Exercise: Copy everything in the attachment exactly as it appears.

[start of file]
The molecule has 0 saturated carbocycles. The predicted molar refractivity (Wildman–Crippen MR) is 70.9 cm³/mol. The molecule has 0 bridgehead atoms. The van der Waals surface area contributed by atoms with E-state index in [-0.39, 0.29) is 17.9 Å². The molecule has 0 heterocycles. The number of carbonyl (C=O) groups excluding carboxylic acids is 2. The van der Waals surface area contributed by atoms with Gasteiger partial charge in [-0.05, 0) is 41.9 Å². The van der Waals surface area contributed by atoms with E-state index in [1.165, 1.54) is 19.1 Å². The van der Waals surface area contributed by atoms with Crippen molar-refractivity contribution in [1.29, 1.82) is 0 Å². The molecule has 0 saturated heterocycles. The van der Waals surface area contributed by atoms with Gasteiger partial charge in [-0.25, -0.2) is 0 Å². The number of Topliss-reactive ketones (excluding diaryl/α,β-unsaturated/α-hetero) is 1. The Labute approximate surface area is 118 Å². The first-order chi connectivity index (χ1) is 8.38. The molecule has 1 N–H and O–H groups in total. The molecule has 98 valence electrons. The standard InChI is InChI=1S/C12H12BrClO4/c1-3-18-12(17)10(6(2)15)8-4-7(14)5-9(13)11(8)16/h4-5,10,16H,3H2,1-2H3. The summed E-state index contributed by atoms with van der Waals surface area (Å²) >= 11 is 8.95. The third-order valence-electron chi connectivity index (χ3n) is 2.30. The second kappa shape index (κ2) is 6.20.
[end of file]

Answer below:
The molecule has 0 saturated carbocycles. The predicted molar refractivity (Wildman–Crippen MR) is 70.9 cm³/mol. The molecule has 0 bridgehead atoms. The van der Waals surface area contributed by atoms with E-state index in [-0.39, 0.29) is 17.9 Å². The molecule has 0 heterocycles. The number of carbonyl (C=O) groups excluding carboxylic acids is 2. The van der Waals surface area contributed by atoms with Gasteiger partial charge in [-0.05, 0) is 41.9 Å². The van der Waals surface area contributed by atoms with E-state index in [1.165, 1.54) is 19.1 Å². The van der Waals surface area contributed by atoms with Crippen molar-refractivity contribution in [1.29, 1.82) is 0 Å². The molecule has 0 saturated heterocycles. The van der Waals surface area contributed by atoms with Gasteiger partial charge in [-0.25, -0.2) is 0 Å². The number of Topliss-reactive ketones (excluding diaryl/α,β-unsaturated/α-hetero) is 1. The Labute approximate surface area is 118 Å². The first-order chi connectivity index (χ1) is 8.38. The molecule has 1 N–H and O–H groups in total. The molecule has 98 valence electrons. The standard InChI is InChI=1S/C12H12BrClO4/c1-3-18-12(17)10(6(2)15)8-4-7(14)5-9(13)11(8)16/h4-5,10,16H,3H2,1-2H3. The summed E-state index contributed by atoms with van der Waals surface area (Å²) >= 11 is 8.95. The third-order valence-electron chi connectivity index (χ3n) is 2.30. The second kappa shape index (κ2) is 6.20.